The approach of any Government in relation to Irish unity is guided by Article 3 of the Constitution, as amended by the people in 1998. The Government respects everyone’s right on this island to make the case for the constitutional future they wish to see for Northern Ireland - whether the continuation of the union with Great Britain or a sovereign united Ireland. The Good Friday Agreement - and the two sovereign Governments - explicitly recognise and validate the legitimacy of both of these constitutional positions, which are deeply held.
The holding of a referendum in this jurisdiction is connected with the calling of a border poll, under the terms of the Good Friday Agreement, in Northern Ireland. The decision to hold such a poll in Northern Ireland rests with the Secretary of State for Northern Ireland. The Agreement provides that the Secretary of State shall call a poll: “if at any time it appears likely to him that a majority of those voting would express a wish that Northern Ireland should cease to be part of the United Kingdom and form part of a united Ireland.”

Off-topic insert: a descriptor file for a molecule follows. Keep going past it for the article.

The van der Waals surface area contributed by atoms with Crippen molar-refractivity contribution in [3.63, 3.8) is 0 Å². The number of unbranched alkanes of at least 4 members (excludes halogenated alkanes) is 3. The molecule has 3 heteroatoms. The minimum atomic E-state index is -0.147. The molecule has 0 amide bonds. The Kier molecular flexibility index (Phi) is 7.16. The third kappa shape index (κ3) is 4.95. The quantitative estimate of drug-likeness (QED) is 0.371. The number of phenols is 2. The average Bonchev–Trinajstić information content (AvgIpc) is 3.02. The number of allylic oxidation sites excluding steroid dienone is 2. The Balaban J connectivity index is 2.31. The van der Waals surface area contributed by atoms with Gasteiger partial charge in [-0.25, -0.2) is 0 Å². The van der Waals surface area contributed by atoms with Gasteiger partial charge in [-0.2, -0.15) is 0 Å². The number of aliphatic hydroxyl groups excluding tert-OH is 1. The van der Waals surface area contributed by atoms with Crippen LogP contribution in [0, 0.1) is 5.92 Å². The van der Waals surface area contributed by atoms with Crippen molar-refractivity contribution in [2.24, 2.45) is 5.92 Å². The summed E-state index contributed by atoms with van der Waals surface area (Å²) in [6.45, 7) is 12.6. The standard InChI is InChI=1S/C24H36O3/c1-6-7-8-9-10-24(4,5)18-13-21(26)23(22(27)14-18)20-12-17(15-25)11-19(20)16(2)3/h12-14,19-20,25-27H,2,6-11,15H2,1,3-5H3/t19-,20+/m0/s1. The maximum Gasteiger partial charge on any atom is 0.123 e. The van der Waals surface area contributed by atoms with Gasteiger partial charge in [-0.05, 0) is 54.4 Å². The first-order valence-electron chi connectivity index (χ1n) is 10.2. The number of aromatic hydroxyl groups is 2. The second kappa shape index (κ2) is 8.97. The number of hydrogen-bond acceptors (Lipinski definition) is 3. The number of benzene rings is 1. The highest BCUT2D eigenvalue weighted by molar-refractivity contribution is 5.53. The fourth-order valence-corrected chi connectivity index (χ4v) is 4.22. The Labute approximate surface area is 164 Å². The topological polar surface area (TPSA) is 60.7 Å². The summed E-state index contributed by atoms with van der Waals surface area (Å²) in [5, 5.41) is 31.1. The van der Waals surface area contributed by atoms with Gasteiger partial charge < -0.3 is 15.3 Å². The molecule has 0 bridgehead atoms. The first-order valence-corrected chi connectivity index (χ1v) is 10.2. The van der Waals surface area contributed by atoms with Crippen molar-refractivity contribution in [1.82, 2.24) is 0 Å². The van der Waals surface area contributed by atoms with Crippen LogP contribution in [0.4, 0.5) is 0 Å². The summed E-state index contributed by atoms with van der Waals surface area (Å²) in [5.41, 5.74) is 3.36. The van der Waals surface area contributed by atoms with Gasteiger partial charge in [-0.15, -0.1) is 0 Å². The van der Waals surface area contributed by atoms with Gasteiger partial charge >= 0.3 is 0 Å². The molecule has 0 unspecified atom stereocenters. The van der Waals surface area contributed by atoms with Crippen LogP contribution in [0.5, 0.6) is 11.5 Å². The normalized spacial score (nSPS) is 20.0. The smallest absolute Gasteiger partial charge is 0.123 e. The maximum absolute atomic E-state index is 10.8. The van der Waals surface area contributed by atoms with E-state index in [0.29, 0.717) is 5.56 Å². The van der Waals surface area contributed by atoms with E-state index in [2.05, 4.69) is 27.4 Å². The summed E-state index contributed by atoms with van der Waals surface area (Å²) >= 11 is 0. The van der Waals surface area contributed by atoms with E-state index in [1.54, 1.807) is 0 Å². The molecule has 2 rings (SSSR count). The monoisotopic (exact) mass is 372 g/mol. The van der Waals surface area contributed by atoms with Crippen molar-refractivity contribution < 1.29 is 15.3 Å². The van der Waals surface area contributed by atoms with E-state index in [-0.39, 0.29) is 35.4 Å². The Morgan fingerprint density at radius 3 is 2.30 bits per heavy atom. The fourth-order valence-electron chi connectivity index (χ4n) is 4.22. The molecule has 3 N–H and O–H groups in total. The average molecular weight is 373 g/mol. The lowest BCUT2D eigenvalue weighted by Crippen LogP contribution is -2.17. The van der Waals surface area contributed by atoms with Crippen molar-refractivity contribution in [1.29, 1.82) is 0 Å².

The principle of consent and the possibility of change in the constitutional status of Northern Ireland are fundamental elements of the Good Friday Agreement, endorsed by the people of the island of Ireland, North and South. Should there be a vote in favour of constitutional change in the future, it will be a binding obligation on both Governments to introduce and support in their respective Parliaments legislation to give effect to that wish.
The full implementation and effective operation of the Good Friday Agreement is a priority for this Government. The Government’s focus now, and our commitment through the Shared Island initiative, is on working with all communities and political traditions, to take up the significant opportunities of deeper cooperation and connection on the island, and to build consensus on key issues for our shared future, underpinned by the Good Friday Agreement.